Rev. Osagyefo Sekou is one of the most courageous and prophetic voices of our time.
— Cornel West, Harvard University

Letter to a Black Girl Born in a (Never Ending) Time of Terror

To my darling niece, Ximena: I do not know the day you were born, yet you are here. You chose to come a few months early for a time such as this-the last days-the end of an empire. Because you are Black, this can be a mean world, but you are loved so the gates of hell shall not prevail against you.

OPINION: The clergy's place is with the protesters in Ferguson

"The hottest place in Hell is reserved for those who remain neutral in times of great moral conflict." - Martin Luther King My Dear Fellow Clergy: It been brought to my attention that some of you are questioning the intentions of the protest movement in Ferguson, Missouri, and of the clergy supporting it.

OPINION: The radical gospel of Martin Luther King

Martin Luther King Jr. is ubiquitous. A federal holiday, a monument and a plethora of schools and streets bearing his name have cemented his presence on the cultural landscape of the United States. Liberals and conservatives alike appropriate King's language to adorn their political wardrobes and buttress their ideological constructions.

Exclusive: Open Letter to Tamir Rice

Civil rights activist and EBONY Power 100 honoree pens a moving letter to a beautiful Black boy denied justice [OPINION] by Rev. Osagyefo Sekou, December 29, 2015 Comments Tamir Rice family photo America has failed you, yet again. This nation gorges on our flesh, and yet it is never satiated.

A Prophet in Exile: A Personal Meditation on James Baldwin - The Feminist Wire

By Rev. Osagyefo Uhuru Sekou After the re-election of George W. Bush, I was done with America. Less than a year into Bush's second term, I left the United Statesfor the first time. At the tender age of 34, I moved to Paris to be like James Baldwin.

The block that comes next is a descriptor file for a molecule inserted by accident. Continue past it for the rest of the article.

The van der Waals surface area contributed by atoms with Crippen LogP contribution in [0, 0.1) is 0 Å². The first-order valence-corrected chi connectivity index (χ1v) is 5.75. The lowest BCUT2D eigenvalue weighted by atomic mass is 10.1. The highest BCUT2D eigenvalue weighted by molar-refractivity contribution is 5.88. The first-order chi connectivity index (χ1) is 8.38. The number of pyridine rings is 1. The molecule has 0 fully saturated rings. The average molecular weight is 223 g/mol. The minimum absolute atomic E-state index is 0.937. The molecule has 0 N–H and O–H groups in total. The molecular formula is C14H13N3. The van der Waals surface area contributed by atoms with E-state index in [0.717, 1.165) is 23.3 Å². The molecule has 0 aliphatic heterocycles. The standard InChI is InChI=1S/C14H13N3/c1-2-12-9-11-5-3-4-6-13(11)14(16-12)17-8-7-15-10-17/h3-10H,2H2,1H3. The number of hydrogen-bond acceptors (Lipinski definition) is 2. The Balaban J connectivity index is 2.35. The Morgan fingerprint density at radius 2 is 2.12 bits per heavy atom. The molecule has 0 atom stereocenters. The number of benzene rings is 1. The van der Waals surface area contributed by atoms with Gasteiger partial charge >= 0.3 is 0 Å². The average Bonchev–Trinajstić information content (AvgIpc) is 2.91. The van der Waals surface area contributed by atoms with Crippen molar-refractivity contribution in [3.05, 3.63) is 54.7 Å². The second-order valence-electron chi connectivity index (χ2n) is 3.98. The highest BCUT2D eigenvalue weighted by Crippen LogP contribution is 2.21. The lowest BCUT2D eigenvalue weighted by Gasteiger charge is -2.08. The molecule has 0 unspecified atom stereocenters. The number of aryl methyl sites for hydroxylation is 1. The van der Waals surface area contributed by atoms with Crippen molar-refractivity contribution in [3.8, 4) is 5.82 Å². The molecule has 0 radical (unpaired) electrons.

The Brief Life and Times of a Nigger from Palestine

Jesus was a nigger. To be a nigger, now and then, is to contend with arbitrary violence, legislative repression, and ontological uncertainty. Every moment of one’s life is policed and every action questioned. Where and how a nigger lives is subjugated to interrogation. Jesus, like all niggers, is empirically unjustifiable yet existentially irrefutable.

And the Young Ones Shall Lead Them: The Ferguson Rebellion and the Crisis in Black Leadership

Rev. Osegyefo Sekou (center) leading demonstrators in freedom hymns in Ferguson, Missouri tekeiller/Twitter The blood of Michael Brown has seeded the soil of a great American revolution -sprouting yearlings of new black leadership onto the political and public landscape.

Queering Democracy and Christianity - The Feminist Wire

By Rev. Osagyefo Uhuru Sekou A few years ago, I interviewed to serve as the Senior Minister of a church in the Bronx. I was excited about serving as a pastor in the poorest congressional district in the country, plus the "Boogie Down" is the birth place of Hip Hop.

PUBLICIST: Daniel Cooper

BOOKING: Shawna Cooper|| shawna@dollartone.com

SPEAKING AGENT: Sean Lawton || sean@madison-house.com

The Task of the Artist in the Time of Monsters

We come to know monsters early in our lives. Our childhoods are filled with scary things that “go bump” in the night. A ferocious fire-breathing creature with bulging eyes, fangs, and foaming at the mouth stands over us. We pull the covers over our head; pray and pretend that the monster is just a figment of our imagination.

Dear god,

I have not written you in some time. I have been busy cleaning up your shit down here. I believe the last time I wrote you it was from New Orleans. Now, I write from a little further south-Haiti.

Gays Are the New Niggers

Those who declare "Gay is the New Black" have outraged intellectuals, religious leaders, and politicians inside the black community. They have outraged, for instance, Rev.

Martin Luther King's Radical Legacy, From the Poor People's Campaign to Black Lives Matter | Dissent Magazine

Osagyefo Uhuru Sekou ▪ January 15, 2017 "The only thing I ask is that they not take the freeways. Dr. King would never take a freeway." So said Kasim Reed, the liberal African American mayor of Atlanta, in response to Black Lives Matter protests in King's birth city last summer.